Murdoch took another sip of brandy and closed his eyes, letting Scott's warm, clear voice wash over him. Theresa was rapt but Johnny occasionally scoffed. "Christmas ghosts? I never heard 'bout anything like that in my life." Still, he listened carefully, settled on the floor next to Scott's chair. Johnny had gotten up and refreshed his own whiskey earlier, and Scott's brandy. But he made no noises about going to bed, which told Murdoch he was enjoying his first hearing of the Dickens' tale.
Both boys should be exhausted tonight after their recent ordeal. Murdoch had sent them on a trip to Carson City early in December and the kind of winter storm that came to California once in decades had suddenly arrived, delaying their return. He and Theresa had given up on them making it home before Christmas when they rode in, nearly-frozen and covered in snow, with a daft story about having taken shelter in a line shack Murdoch and his Segundo Cipriano knew had burned down ten years ago. And burning posada lanterns that guided their way home during the blinding blizzard.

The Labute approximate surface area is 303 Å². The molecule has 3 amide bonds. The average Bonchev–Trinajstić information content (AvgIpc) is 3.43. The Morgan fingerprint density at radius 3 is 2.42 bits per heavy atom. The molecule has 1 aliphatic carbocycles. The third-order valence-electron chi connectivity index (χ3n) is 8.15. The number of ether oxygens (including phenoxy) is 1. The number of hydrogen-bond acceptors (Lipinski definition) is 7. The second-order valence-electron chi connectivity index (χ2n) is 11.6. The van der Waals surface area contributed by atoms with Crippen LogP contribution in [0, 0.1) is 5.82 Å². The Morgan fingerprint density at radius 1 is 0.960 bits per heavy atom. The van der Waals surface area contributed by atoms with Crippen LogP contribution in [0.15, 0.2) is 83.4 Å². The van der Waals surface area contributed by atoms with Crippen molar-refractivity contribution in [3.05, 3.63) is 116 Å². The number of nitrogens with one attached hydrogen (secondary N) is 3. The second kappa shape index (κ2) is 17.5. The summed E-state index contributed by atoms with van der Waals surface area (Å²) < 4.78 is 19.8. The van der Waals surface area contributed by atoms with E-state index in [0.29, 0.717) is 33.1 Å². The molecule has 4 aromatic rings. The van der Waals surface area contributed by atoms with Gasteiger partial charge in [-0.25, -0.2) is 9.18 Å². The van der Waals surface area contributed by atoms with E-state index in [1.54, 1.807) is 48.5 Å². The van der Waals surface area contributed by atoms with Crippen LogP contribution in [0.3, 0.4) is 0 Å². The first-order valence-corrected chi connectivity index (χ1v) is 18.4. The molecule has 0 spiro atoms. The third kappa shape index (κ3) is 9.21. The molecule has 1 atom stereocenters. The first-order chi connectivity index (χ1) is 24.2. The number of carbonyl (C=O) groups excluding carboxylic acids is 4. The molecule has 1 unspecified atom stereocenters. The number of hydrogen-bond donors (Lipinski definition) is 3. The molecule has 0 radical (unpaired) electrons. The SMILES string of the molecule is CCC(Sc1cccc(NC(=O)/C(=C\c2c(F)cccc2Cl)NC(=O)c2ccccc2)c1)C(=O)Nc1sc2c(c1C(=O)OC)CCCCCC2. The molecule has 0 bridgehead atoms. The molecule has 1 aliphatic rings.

None of it made sense. But, somewhat out of character, the big Scot had decided that was not important. By some miracle his boys had made it home to spend their first Christmas with him, and he was grateful. He offered a silent prayer of thanks as he listened to Scott finish the story.
"He had no further intercourse with Spirits, but lived upon the Total Abstinence Principle, ever afterwards;" Scott read, "and it was always said of him, that he knew how to keep Christmas well, if any man alive possessed the knowledge. May that be truly said of us, and all of us! And so, as Tiny Tim observed, God Bless Us, Every One!"
"Oh, what a wonderful story!" Theresa exclaimed. "And such a wonderful way to spend Christmas, with all of you." She looked fondly at each of the three men in the room and yawned delicately. "And now, I'm for bed. Merry Christmas!"